The Thinking of Yathrib
while muhammad was occupied by this line of thought and pondered over the measures necessary for guaranteeing this freedom, the people of yathrib entertained different ideas. each clan and party followed a line of thought peculiar to itself. the muslims were either muhajirun or ansar; the unbelievers belonged to either al aws or al khazraj and were committed to a long history of mutual hostility, as we have shown earlier. there were also the jews, of whom the banu qaynuqa` lived within the city, the banu qurayzah in the suburb of fadak, the banu al nadir, nearby, and those of khaybar toward the north. as for the muslims, muhammad feared that, despite the strongest ties with which the new religion had bound them together, the old hatred and prejudice might some day break out anew between them. the unbelievers, from al aws or al khazraj, were exhausted by the previous wars; they found themselves situated, in the new configuration of society, between the jews and the muslims. the unbelievers' strategy concentrated on dividing jew and muslim and pulling them farther apart. the jews, for their part, gave muhammad a good welcome in the hope of winning him over to their side. their strategy demanded that they make use of the new unity of the peninsula which he could help forge to bolster their opposition to christendom. for to avenge their banishment from palestine, the land of promise, and their national home, was the guiding concern of the jews who saw themselves as god's chosen people. each group followed its own train of thought and began to seek the means to realize its objective.
at this time a new stage, unlike any other prophet before him, began in the career of muhammad. here began the political stage in which muhammad showed such great wisdom, insight, and statesmanship as would arrest attention first in surprise and then in awe and reverence. muhammad's great concern was to bring to his new home town a political and organizational unity hitherto unknown to hijaz, though not to ancient yaman. he consulted with abu bakr and `umar, his two viziers, as he used to call them. naturally, the first idea to occur to him was that of reorganizing muslim ranks so as to consolidate their unity and to wipe out every possibility of a resurgence of division and hostility. in the realization of this objective, he asked the muslims to fraternize with one another for the sake of god and to bind themselves together in pairs. he explained how he and 'ali ibn abu talib were brothers, how his uncle hamzah and his client, zayd, were also brothers, as were likewise abu bakr and kharijah ibn zayd, and `umar ibn al khattab and `itban ibn malik al khazraji. despite the muhajirun's rapid increase in number, following the emigration of the prophet, everyone of them was now bound to a member of al ansar group in a bond of mutual assistance. the prophet's proclamation in this regard transformed that bond into one of blood and real fraternity. a new, genuine brotherhood arose which forged the muslim ranks into an indivisible unity.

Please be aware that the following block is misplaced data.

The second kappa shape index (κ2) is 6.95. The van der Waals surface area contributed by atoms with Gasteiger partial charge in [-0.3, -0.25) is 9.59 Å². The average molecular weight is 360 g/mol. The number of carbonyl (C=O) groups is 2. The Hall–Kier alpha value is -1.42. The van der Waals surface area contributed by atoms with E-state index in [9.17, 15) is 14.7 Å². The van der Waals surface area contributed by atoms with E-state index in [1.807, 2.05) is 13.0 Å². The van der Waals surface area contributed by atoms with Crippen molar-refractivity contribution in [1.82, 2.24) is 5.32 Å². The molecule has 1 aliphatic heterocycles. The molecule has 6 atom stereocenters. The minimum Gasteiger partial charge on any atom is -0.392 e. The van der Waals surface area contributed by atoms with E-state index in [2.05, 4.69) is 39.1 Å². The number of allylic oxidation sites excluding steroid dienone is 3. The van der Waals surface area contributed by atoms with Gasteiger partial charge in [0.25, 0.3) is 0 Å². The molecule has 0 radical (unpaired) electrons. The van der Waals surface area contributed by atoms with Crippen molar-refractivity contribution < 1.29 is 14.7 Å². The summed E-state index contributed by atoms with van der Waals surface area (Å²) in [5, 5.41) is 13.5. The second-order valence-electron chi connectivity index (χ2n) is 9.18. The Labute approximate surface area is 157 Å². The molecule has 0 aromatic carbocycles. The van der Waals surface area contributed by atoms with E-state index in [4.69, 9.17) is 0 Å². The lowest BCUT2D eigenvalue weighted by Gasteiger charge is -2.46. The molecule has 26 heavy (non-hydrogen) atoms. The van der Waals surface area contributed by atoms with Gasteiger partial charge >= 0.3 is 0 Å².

a1 ansar showed their muhajirun brethren great hospitality which the latter had first accepted with joy. for when they emigrated from makkah, they had left behind all their property, wealth, and goods and entered madinah devoid of the means with which to find their food. only `uthman ibn `affan was able to carry with him enough of his wealth to be prosperous in his new residence. the others had hardly been able to carry much or little that was of use to them. even hamzah, the prophet's uncle, had one day to ask the prophet to give him some food to eat. `abd al rahman ibn `awf and sa'd ibn al rabi` were bonded together in brotherhood. the former had nothing. the latter offered to split his wealth with him. `abd al rahman refused and asked that he be shown the market place. there he began to sell cheese and butter and in short time achieved a measure of affluence fair enough to enable him to ask the hand of a madinese woman as well as to send caravans in trade. many other muhajirun followed the example of `abd al rahman; for, the makkans, it should be remembered, were quite adept in trade. indeed, they were so expert at it that it was said of them that they could by trade change the sand of the desert into gold.
those who could not engage in trade such as abu bakr, `umar, 'ali ibn abu talib and others, took to farming on the land owned by al ansar under the system of sharecropping. another group of truly helpless people, with a past full of suffering and hardship, put their hand to menial jobs, preferring hard labor to living as parasites on the earnings of others. despite their meager earnings, they found consolation in the new peace and security of their own persons and of their faith. there was yet another group of emigrants so poor and helpless that they could not find even a place to sleep. to these, muhammad permitted the use of the covered part of the mosque during the night. that is why they were called "ahl al suffah," "suffah," meaning the covered area of the mosque. to these, muhammad assigned a ration from the wealth of the more affluent muslims, whether ansar or muhajirun.